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Vernon Davis of the San Francisco 49ers uses fashion and art for philanthropy

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by Patrice Worthy,  Examiner

vernondavisVernon Davis may be known as the 2006 first round draft pick and starting tight end for the San Francisco 49ers, but he is also known for his love of the arts. A full fledged Renaissance man, Davis is setting the standard for sophistication and bringing philanthropy back into style.

Davis lives up to a standard of excellence on and the off the field. Whatever Davis takes on he makes it his business to be the best.
“My ambition is to be successful in everything I do,” he says. “It’s important because anything you do you should be the best at it because you only live once.”
In this lifetime, Davis is a star football player, painter and is he also being recognized for his serious take on fashion. David was asked to host the Styling the Modern Man event in San Francisco where he and other fashionable men let the world know what it means to be masculine and debonair.
“Basically it was getting across is that the modern man is stylish,” Davis says. “We focused on different aspects of life like your house and your car and things you can do like keeping you car clean. You should always be simple and clean.”
Davis grew up in an underpriveleged neighborhood in Washington D.C. and  is familiar with the challenges facing the boys who look up to him. He uses fashion as a tool to help point young men in the right direction.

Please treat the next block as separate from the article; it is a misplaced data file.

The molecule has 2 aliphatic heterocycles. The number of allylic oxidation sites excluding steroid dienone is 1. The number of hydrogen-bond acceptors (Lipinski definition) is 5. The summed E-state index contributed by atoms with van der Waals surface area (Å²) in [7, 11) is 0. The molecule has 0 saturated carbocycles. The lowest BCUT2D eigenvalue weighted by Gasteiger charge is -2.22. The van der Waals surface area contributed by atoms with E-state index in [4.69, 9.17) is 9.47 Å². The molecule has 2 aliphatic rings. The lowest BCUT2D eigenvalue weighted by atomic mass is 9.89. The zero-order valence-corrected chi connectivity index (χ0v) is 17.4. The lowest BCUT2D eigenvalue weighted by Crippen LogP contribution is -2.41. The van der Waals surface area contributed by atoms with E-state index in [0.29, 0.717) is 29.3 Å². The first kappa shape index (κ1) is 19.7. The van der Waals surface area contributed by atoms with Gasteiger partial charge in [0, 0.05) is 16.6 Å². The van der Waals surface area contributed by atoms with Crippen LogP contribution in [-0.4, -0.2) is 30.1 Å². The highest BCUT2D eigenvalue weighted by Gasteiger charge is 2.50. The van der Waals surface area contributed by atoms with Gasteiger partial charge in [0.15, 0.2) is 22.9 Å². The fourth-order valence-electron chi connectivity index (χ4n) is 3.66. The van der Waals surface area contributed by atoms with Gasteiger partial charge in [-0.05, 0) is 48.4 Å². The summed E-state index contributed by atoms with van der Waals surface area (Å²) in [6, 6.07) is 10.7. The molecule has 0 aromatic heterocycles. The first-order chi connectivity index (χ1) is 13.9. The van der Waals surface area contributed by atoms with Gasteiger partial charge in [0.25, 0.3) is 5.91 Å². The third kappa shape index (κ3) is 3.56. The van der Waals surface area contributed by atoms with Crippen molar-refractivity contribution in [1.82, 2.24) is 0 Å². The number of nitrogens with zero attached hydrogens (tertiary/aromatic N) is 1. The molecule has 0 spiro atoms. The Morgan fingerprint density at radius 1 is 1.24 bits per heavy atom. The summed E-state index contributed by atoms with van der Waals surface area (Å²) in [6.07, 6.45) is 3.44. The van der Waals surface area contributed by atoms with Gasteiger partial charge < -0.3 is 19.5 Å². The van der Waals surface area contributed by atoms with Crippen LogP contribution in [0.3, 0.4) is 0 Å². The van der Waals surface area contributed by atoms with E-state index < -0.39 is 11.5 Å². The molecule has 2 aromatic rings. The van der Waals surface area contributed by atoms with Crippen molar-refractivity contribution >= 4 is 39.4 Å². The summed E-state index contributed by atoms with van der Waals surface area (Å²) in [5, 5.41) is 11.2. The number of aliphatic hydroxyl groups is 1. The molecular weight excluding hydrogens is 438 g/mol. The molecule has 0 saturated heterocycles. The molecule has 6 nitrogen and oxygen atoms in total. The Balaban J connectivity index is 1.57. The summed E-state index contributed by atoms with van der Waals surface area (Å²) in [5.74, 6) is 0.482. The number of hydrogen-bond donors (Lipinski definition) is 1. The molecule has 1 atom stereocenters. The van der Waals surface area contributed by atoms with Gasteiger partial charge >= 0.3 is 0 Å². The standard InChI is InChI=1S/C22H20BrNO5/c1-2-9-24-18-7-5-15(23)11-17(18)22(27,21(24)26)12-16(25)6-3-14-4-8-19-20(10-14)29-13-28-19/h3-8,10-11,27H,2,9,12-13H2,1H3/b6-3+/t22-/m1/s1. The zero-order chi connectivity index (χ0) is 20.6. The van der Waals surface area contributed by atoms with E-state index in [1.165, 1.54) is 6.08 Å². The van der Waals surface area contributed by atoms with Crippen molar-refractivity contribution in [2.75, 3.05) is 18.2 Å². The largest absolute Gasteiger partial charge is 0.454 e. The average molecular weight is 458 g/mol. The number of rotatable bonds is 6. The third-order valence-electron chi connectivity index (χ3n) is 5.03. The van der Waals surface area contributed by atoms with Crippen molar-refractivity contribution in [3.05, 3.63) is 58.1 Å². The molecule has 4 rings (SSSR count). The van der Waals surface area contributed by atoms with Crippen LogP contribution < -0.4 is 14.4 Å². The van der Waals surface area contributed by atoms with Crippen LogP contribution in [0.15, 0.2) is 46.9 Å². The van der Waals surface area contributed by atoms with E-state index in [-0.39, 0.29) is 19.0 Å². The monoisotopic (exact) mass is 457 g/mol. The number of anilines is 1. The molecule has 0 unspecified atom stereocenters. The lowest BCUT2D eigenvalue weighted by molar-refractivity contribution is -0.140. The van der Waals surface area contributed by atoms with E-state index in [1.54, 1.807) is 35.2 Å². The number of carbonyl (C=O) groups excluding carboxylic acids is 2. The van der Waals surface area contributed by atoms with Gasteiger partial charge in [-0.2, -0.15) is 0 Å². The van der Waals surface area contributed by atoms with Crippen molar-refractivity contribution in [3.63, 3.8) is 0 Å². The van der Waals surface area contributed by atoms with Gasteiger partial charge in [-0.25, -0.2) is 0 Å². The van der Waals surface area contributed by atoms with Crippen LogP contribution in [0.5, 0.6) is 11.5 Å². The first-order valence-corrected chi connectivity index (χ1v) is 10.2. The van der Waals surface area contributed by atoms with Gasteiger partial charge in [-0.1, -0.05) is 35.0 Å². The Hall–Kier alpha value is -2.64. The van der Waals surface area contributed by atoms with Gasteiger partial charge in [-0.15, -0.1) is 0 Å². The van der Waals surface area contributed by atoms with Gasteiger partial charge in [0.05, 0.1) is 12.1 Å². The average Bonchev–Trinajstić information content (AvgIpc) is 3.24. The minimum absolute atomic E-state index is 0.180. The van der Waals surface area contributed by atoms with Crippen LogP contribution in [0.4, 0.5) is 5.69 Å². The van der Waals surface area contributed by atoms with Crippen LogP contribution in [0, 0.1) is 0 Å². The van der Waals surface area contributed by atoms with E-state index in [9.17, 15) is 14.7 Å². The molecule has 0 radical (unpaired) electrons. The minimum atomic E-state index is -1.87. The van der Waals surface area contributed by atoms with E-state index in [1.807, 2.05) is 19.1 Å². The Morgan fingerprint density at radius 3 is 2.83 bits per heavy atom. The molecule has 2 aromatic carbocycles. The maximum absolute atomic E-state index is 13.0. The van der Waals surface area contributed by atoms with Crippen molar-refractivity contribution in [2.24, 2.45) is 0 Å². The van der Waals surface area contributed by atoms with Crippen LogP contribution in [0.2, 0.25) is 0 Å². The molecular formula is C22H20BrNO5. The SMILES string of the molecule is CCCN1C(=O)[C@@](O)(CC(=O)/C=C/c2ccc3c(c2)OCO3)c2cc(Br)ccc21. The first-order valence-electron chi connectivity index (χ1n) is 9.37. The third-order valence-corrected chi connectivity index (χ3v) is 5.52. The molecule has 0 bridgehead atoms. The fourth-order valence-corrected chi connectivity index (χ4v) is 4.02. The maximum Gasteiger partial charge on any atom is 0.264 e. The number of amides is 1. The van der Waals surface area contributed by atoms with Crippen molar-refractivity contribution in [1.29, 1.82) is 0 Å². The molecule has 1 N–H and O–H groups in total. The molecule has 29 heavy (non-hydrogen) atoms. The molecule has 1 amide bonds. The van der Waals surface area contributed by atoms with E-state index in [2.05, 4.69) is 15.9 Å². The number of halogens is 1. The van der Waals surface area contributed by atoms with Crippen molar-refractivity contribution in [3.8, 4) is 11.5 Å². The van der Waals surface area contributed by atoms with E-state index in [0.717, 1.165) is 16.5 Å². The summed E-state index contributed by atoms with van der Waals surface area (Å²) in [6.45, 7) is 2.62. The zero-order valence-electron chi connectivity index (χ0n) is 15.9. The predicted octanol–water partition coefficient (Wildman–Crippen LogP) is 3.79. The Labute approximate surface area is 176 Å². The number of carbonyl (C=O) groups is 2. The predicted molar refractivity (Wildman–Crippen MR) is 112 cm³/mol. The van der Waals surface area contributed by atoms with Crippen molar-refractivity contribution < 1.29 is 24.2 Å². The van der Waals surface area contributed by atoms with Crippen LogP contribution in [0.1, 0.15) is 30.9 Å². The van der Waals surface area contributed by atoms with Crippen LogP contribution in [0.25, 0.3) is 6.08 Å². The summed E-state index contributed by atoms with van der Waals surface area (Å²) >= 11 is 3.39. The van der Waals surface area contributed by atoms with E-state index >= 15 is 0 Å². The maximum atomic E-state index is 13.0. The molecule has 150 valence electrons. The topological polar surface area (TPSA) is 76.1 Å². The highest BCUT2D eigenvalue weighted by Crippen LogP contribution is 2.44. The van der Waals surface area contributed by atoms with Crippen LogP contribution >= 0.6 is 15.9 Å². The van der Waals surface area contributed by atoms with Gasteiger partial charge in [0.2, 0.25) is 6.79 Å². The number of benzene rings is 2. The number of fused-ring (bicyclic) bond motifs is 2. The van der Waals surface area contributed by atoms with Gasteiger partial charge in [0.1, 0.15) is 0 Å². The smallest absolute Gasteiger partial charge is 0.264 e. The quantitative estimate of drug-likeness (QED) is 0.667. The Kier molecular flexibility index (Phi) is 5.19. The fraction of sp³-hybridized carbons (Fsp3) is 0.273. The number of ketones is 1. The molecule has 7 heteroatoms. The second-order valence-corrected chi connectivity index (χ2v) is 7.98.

“It all started with me growing up. I had to have the hottest pair of shoes,” he says. “I feel fashion can give you options. It is way to be involved in something positive, especially young black men who have a hard time.”
On his blog he writes freely about the styles of clothing adopted by young men in urban areas.“I think urban wear hurts young black men in urban areas,” Davis explains “It all they become accustomed to. My advice to young men in urban areas is to not be afraid to think outside of the box. You can wear a blazer, nice shirt and jeans.”

During the off season Davis spends most of his time working with organizations devoted to empowering the youth. He recently hosted and awarded prizes at the KIPP (Knowledge is Power Program) Spelling Bee and visited a KIPP school in the San Francisco area Davis co-taught an art class at the Triton Museum and conducted a walking tour of the Museum and Art Gallery in Palo Alto, CA. He also participated in the 49ers “Shop with a Player” program and in WAMU Touchdown for Tots. As a painter, he used his artistic abilities at  “Smocks for Jocks” in 2006 and 2007, where he contributed an original tribute piece to Bill Walsh which sold at silent auction for $500. Currently he is organizing a football camp for underprivileged children at Dunbar High School in Washington D.C, a project that is close to his heart.
“I know what it is like growing up and not have everything you want. Kids want to see these athletes come back and give.” Davis grew up in household with his six siblings who were all raised by their grandmother. His childhood allows him to appreciate the circumstances of the underprivileged while challenging them to strive for a better life. Now, he is working on a project to help those affected most by poverty and drug abuse-women.
“My mother wasn’t around when I was growing up. I don’t know why she wasn’t around I guess she was in the streets,” he explains. “I want to help women who suffer from drug abuse. I have been waiting for my brother so we can start it up.”
Vontae Davis, Vernon’s brother was recently drafted to the Miami Dolphins making them the second set of brothers in NFL history to be drafted in the first round. As Davis talks about his brother he can’t hide his pride. He is anxious to share their experiences and success with others.
“I think I’m raising the bar,” Davis says. “There are a lot of athletes who say they are going to contribute and give back and never do. My thing is I’ve made it this far why not take time to reach those behind me.”